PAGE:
Providers need sophisticated analytics to help them measure financial and quality performance for each patient population. They don’t want to learn that their reimbursement is going to be poor when it’s too late to do anything about it. Providers want to know in the first quarter so they can improve their performance before the end of the year.

It’s one thing to handle this level of performance analysis for a single patient population or a single quality measure; it’s another story altogether when you consider how quickly the number of measures a health system must track multiplies.

Integrating value-based payment models into free fee environments

Value-based payment contracts are in their infancy and most are structured according to a shared savings model. Shared savings arrangements vary, but they typically incentivize providers to reduce spending for a defined patient population by offering them a percentage of any net savings they realize. The Medicare Shared Savings Program is the most well-known and standardized example of this new model.

Tracking performance in this kind of arrangement is a significant challenge for health systems because it requires keeping track of two very different payment systems simultaneously. Medicare continues to reimburse health systems on an FFS basis; then, at the end of the year, shared savings bonuses are calculated.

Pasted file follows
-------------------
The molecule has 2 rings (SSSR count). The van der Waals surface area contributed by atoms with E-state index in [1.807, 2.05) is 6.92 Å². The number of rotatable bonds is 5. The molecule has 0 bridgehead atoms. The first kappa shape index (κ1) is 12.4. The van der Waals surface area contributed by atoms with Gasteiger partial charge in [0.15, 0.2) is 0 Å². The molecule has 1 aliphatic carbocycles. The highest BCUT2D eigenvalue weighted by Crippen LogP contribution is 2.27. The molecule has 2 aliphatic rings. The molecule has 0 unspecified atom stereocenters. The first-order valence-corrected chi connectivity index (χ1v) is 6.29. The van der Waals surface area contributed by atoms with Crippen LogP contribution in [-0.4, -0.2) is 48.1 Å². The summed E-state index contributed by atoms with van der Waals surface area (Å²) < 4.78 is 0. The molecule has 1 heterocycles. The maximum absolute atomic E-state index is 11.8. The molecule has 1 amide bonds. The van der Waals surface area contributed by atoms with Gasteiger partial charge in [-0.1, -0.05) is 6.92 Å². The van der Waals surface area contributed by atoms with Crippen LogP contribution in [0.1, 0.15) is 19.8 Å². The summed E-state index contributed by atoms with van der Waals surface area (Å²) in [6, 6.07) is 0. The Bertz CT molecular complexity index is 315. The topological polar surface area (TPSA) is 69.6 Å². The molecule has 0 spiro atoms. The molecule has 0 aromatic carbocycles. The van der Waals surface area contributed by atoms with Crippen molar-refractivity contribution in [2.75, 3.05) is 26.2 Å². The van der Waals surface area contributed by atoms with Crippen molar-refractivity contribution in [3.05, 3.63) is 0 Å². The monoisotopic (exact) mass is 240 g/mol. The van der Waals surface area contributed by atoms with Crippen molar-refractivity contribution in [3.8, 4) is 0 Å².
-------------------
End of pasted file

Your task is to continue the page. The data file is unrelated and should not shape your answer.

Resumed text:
Medicare benchmarks each provider against the rate of increase for the overall FFS population. If a hospital did better than the FFS population, they get a piece of the savings. Hospitals must operate in the FFS world while attempting to anticipate this value-based bonus.

The ability to measure performance at this level of granularity will require much more sophisticated IT capabilities than most health systems have.

Optimizing margins when revenue drops

The transition from FFS to value-based reimbursement will take years—and it will hurt in the short run. Meeting value-based goals requires hospitals to reduce utilization among their populations, therefore reducing their procedure volume and revenue. During the transition period, total revenue will likely decrease because the pressure on a hospital’s FFS revenue will increase faster than it can grow its revenue through value-based reimbursement. And that is scary.

It’s time for the “unified” action plan

Urology practitioners should work and understand better of how the value-based models work, including associated incentives, risks, and potential financial impacts to their respective health care footprint. Urology leaders who ask difficult questions in order to address outdated and legacy-based compensation structures will gain early advantages that will enable them to compete more effectively in the future. When the imminent reimbursement market shift toward value-based patient care models arrives, those who have not done their due diligence will be significantly disadvantaged.